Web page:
Judges: Bryson (author), Plager (dissenting), Gajarsa

[Appealed from D. Del., Judge Thynge]

In Honeywell International, Inc. v. Universal Avionics Systems Corp., Nos. 06-1406, -1435 (Fed. Cir. July 3, 2007), the Federal Circuit affirmed the district court’s construction of disputed terms and upheld the jury’s verdict that Universal Avionics Systems Corporation (“Universal”) had infringed Honeywell International, Inc.’s (“Honeywell”) patent.

Honeywell asserted U.S. Patent No. 4,914,436 (“the ’436 patent”) against Universal. The ’436 patent is drawn to a system that enables an aircraft’s ground proximity warning system during final approach to a runway. The patented system stores the coordinates of various runways and defines an area (called the “enabling envelope”) around each runway, within which an aircraft is deemed to be on final approach. In order to better discriminate whether the aircraft is actually on final approach, the system also determines whether the aircraft is aligned with the runway and expands the radius of the enabling envelope. When the system determines that the aircraft has entered the enabling envelope, the ground proximity warning system is enabled.

The parties disputed the proper construction of the terms “heading of the aircraft,” “enabling envelope,” and “ground proximity warning system,” as used in claim 1 of the ’436 patent (the only claim at issue). The district court uniformly adopted Honeywell’s constructions and denied Universal’s motion for SJ of noninfringement. At trial, the jury found that Universal infringed claim 1 and the district court entered judgment accordingly. Universal appealed.

The term “heading of the aircraft” was not used in the original specification, but was added to claim 1 of the ’436 patent during prosecution in order to distinguish the prior art. Although the claim term “heading of the aircraft” conventionally indicates the compass direction the aircraft is flying, the district court construed the phrase to refer instead to the direction to the aircraft from a runway, which would normally be referred to as the aircraft’s “bearing” from the runway.

On appeal, the Federal Circuit affirmed the district court’s construction. The Court noted that the specification referred to the calculation of the alignment of the aircraft with the runway as an “important feature of the present invention.” The Court found that “[i]f Universal’s construction were adopted, the disclosed embodiment would not relate to any limitation of the claimed invention, despite the clear link between the alignment computation discussed in the specification and the alignment computation called for by the claims.” Slip op. at 6. The Court also concluded that “[t]he prosecution history confirms that when the patentees wrote ‘heading,’ they meant ‘bearing.’” Id.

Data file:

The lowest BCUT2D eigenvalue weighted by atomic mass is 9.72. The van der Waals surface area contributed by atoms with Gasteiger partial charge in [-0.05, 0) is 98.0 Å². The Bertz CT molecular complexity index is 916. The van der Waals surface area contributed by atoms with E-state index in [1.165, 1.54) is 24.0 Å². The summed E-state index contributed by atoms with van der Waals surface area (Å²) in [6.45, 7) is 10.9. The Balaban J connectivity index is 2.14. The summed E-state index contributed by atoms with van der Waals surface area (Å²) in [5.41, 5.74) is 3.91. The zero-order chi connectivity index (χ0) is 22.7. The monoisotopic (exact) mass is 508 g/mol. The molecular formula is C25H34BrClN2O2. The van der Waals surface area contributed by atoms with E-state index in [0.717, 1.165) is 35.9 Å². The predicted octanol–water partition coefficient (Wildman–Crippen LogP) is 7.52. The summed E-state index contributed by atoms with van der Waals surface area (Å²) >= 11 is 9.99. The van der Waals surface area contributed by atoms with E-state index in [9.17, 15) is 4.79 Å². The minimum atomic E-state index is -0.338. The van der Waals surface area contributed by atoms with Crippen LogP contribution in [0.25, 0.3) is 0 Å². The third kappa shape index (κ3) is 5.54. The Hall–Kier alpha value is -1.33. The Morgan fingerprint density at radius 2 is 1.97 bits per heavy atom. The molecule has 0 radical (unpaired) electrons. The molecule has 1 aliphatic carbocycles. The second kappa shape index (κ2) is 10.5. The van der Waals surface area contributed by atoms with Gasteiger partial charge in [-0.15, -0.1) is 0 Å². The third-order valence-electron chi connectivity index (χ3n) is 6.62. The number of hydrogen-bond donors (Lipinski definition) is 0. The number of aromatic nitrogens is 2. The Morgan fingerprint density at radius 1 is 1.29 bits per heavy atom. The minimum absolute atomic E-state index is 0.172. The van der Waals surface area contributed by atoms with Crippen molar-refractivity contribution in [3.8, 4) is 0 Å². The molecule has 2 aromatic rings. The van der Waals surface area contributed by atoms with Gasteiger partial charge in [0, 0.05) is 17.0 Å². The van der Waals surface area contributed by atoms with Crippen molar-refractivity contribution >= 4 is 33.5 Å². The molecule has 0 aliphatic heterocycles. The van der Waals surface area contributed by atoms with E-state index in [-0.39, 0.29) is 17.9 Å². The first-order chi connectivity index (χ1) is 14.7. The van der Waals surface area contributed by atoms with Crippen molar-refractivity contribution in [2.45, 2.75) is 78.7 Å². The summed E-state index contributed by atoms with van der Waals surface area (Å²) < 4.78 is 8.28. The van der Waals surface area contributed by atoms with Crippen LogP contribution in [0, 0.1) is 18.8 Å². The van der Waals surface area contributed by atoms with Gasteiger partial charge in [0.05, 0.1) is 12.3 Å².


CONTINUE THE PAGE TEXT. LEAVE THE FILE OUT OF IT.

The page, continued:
With respect to the term “enabling envelope,” Universal argued that arguments made during prosecution disclaimed coverage of a system, like the accused system, that issues a ground proximity alert based on the aircraft’s distance from the airport. The Federal Circuit, however, affirmed the district court’s broader construction of the term. The Court found that the arguments cited by Universal could be read to support both Universal’s and Honeywell’s proposed constructions. “Because the passage is ambiguous, we conclude that it does not constitute a sufficiently clear and deliberate statement to meet the high standard for finding a disclaimer of claim scope.” Id. at 11-12.

Universal further argued that the term “ground proximity warning system” should have been construed to exclude systems that issue ground proximity alerts based on airport distance. The Federal Circuit, however, held that the ’436 patent used this term generically to describe any system that warns of ground proximity. Thus, the Court held that “the district court properly declined to limit the term ‘ground proximity warning system’” as proposed by Universal.

In a dissenting opinion, Judge Plager wrote that the patentee “did not clearly signal the necessary intent to depart from the ordinary meaning of ‘heading.’” Plager Dissent at 3. Judge Plager noted that, during prosecution, the patentee had also used the term “heading” in its conventional sense. “This inconsistent usage undercuts the argument that the applicants intended to adopt a different definition for the term ‘heading.’” Id. at 2. Judge Plager concluded that “[t]his is not a case . . . in which the patentee implicitly redefined a claim term by using it throughout the written description in a manner consistent with an unconventional meaning. Here the patentees did not use the term at all in the written description.” Id. (citation omitted).